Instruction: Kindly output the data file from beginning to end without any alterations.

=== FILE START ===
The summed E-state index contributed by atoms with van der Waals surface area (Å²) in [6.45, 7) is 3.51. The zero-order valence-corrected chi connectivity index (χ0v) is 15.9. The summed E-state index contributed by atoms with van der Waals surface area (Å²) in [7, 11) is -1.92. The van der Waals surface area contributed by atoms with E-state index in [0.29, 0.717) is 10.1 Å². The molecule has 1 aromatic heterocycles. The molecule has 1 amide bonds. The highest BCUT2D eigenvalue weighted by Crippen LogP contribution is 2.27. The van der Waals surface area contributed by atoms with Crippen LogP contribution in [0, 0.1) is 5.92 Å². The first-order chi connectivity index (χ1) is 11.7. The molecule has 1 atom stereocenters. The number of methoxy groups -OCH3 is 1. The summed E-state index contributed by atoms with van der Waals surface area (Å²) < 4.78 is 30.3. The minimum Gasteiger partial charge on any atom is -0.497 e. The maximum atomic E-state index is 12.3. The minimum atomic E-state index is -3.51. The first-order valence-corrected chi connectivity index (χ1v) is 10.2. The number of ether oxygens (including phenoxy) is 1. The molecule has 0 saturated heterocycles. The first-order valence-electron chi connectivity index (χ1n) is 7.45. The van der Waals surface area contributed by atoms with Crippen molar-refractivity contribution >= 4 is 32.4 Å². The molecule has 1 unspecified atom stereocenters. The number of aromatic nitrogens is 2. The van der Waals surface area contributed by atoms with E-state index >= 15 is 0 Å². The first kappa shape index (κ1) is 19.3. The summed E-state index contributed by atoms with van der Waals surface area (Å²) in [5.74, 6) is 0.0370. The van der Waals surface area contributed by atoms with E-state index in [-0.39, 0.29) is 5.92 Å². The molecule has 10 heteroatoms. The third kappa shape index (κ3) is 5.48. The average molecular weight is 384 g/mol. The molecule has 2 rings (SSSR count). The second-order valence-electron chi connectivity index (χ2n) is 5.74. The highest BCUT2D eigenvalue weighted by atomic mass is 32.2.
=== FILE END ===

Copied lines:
The summed E-state index contributed by atoms with van der Waals surface area (Å²) in [6.45, 7) is 3.51. The zero-order valence-corrected chi connectivity index (χ0v) is 15.9. The summed E-state index contributed by atoms with van der Waals surface area (Å²) in [7, 11) is -1.92. The van der Waals surface area contributed by atoms with E-state index in [0.29, 0.717) is 10.1 Å². The molecule has 1 aromatic heterocycles. The molecule has 1 amide bonds. The highest BCUT2D eigenvalue weighted by Crippen LogP contribution is 2.27. The van der Waals surface area contributed by atoms with Crippen LogP contribution in [0, 0.1) is 5.92 Å². The first-order chi connectivity index (χ1) is 11.7. The molecule has 1 atom stereocenters. The number of methoxy groups -OCH3 is 1. The summed E-state index contributed by atoms with van der Waals surface area (Å²) < 4.78 is 30.3. The minimum Gasteiger partial charge on any atom is -0.497 e. The maximum atomic E-state index is 12.3. The minimum atomic E-state index is -3.51. The first-order valence-corrected chi connectivity index (χ1v) is 10.2. The number of ether oxygens (including phenoxy) is 1. The molecule has 0 saturated heterocycles. The first-order valence-electron chi connectivity index (χ1n) is 7.45. The van der Waals surface area contributed by atoms with Crippen molar-refractivity contribution >= 4 is 32.4 Å². The molecule has 1 unspecified atom stereocenters. The number of aromatic nitrogens is 2. The van der Waals surface area contributed by atoms with E-state index >= 15 is 0 Å². The first kappa shape index (κ1) is 19.3. The summed E-state index contributed by atoms with van der Waals surface area (Å²) in [5.74, 6) is 0.0370. The van der Waals surface area contributed by atoms with E-state index in [-0.39, 0.29) is 5.92 Å². The molecule has 10 heteroatoms. The third kappa shape index (κ3) is 5.48. The average molecular weight is 384 g/mol. The molecule has 2 rings (SSSR count). The second-order valence-electron chi connectivity index (χ2n) is 5.74. The highest BCUT2D eigenvalue weighted by atomic mass is 32.2.